Pediatric Acute-onset Neuropsychiatric Syndrome (PANS) is a sudden acute and debilitating onset of neuropsychiatric symptoms in children that may include intense anxiety and mood lability. The child may exhibit obsessions and/or compulsions, motor and/or verbal tics, sensory sensitivities, sleeping difficulties, and restrictive eating. Children may also become moody or irritable, experience anxiety attacks, or have difficulty separating from parents or loved ones. The onset is sudden and dramatic with symptoms appearing to come “out of the blue.” The cause of PANS is often unknown but is thought to be triggered by infections and other inflammatory reactions.

Similar to PANS, children with Pediatric Autoimmune Neuropsychiatric Disorder Associated with Streptococcal Infections (PANDAS) have an acute onset of neuropsychiatric symptoms, most typically OCD and/or tics. However, children with PANDAS test positive for a recent streptococcal infection, such as strep throat or scarlet fever. The sudden and debilitating onset of intense anxiety and mood lability is associated with a streptococcal infection that has occurred immediately prior to the symptoms. In some instances, the onset can be 4 to 6 months after a strep infection because the antibiotics did not fully eradicate the bacteria. PANDAS occurs when strep triggers a misdirected immune response and results in inflammation.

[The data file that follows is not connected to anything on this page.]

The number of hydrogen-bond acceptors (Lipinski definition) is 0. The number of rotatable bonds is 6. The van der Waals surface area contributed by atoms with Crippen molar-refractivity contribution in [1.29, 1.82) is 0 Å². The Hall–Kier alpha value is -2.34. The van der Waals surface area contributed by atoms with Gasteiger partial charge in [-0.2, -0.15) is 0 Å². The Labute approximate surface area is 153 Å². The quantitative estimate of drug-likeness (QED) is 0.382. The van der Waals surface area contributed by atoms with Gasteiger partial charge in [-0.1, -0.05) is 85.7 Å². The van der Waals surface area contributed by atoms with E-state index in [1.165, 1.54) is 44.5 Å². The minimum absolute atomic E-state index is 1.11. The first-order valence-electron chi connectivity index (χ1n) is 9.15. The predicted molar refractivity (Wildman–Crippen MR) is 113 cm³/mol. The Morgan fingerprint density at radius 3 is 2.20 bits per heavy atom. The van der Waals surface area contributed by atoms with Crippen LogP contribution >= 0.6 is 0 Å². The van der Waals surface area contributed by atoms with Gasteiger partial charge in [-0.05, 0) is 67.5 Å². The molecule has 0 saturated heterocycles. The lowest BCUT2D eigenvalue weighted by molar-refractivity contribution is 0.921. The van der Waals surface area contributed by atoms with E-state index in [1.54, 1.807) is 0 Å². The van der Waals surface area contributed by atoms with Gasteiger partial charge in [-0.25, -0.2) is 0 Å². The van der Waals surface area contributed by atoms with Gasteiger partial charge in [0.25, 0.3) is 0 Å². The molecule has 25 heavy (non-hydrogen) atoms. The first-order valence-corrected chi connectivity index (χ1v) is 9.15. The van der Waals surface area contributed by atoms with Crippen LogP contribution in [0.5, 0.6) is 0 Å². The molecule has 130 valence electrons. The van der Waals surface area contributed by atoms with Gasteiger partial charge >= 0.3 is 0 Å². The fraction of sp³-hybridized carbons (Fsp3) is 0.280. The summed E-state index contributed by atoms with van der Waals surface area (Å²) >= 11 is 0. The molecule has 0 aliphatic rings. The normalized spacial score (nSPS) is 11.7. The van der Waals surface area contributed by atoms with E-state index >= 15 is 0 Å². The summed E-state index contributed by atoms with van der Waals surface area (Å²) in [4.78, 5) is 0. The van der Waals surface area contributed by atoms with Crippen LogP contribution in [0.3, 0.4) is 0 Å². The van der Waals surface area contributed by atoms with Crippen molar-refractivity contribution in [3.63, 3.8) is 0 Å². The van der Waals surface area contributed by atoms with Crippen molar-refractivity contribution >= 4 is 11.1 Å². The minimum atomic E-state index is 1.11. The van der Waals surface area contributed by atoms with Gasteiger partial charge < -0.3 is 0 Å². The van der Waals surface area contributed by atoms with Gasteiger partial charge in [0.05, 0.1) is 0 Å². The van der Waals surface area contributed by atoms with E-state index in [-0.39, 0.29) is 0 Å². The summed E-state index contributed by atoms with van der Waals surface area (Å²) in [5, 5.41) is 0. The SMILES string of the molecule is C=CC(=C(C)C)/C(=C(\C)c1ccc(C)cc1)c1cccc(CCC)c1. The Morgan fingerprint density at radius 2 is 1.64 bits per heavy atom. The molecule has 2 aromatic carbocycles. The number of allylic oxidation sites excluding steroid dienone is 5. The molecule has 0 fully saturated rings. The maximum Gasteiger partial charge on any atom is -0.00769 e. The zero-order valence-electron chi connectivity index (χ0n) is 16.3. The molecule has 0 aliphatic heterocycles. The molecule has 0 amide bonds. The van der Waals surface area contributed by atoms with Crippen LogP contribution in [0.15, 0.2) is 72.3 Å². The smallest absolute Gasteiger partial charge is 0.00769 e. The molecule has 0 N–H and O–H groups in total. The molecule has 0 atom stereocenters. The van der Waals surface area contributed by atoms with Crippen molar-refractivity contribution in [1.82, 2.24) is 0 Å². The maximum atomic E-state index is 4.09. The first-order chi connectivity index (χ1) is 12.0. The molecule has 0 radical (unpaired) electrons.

It is estimated that PANDAS/PANS affects as many as 1 in 200 children. PANDAS typically first appears in childhood from age 3 to puberty. Reactions to strep infections are rare after age 12, but could occur among adolescents. It is thought to be unlikely that an adult would begin to experience these symptoms for the first time as an adult, but more research is needed in this area.